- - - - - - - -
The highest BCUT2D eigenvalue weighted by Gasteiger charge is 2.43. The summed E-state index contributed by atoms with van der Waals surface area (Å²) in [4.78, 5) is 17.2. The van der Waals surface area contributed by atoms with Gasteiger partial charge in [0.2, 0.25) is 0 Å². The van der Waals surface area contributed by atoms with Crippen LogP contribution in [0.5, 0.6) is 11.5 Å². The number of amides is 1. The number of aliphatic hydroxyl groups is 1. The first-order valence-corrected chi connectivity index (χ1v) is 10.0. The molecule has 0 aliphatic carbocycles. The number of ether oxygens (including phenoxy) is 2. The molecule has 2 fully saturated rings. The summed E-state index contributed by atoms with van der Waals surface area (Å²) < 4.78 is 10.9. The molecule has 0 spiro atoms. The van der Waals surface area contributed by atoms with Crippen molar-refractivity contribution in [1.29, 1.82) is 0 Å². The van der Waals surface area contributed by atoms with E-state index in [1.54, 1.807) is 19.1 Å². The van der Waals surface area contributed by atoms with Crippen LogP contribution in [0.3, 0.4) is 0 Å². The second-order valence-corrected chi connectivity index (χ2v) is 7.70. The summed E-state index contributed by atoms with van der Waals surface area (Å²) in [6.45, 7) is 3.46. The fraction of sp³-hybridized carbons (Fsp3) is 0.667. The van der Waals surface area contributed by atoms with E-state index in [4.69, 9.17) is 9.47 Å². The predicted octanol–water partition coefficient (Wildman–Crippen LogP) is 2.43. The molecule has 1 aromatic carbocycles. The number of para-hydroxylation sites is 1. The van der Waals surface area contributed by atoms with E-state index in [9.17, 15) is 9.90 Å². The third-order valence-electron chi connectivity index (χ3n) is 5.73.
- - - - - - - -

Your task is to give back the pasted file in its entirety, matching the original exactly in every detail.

The highest BCUT2D eigenvalue weighted by Gasteiger charge is 2.43. The summed E-state index contributed by atoms with van der Waals surface area (Å²) in [4.78, 5) is 17.2. The van der Waals surface area contributed by atoms with Gasteiger partial charge in [0.2, 0.25) is 0 Å². The van der Waals surface area contributed by atoms with Crippen LogP contribution in [0.5, 0.6) is 11.5 Å². The number of amides is 1. The number of aliphatic hydroxyl groups is 1. The first-order valence-corrected chi connectivity index (χ1v) is 10.0. The molecule has 0 aliphatic carbocycles. The number of ether oxygens (including phenoxy) is 2. The molecule has 2 fully saturated rings. The summed E-state index contributed by atoms with van der Waals surface area (Å²) < 4.78 is 10.9. The molecule has 0 spiro atoms. The van der Waals surface area contributed by atoms with Crippen molar-refractivity contribution in [1.29, 1.82) is 0 Å². The van der Waals surface area contributed by atoms with E-state index in [1.54, 1.807) is 19.1 Å². The van der Waals surface area contributed by atoms with Crippen LogP contribution in [0.3, 0.4) is 0 Å². The second-order valence-corrected chi connectivity index (χ2v) is 7.70. The summed E-state index contributed by atoms with van der Waals surface area (Å²) in [6.45, 7) is 3.46. The fraction of sp³-hybridized carbons (Fsp3) is 0.667. The van der Waals surface area contributed by atoms with E-state index in [4.69, 9.17) is 9.47 Å². The predicted octanol–water partition coefficient (Wildman–Crippen LogP) is 2.43. The molecule has 1 aromatic carbocycles. The number of para-hydroxylation sites is 1. The van der Waals surface area contributed by atoms with E-state index in [9.17, 15) is 9.90 Å². The third-order valence-electron chi connectivity index (χ3n) is 5.73.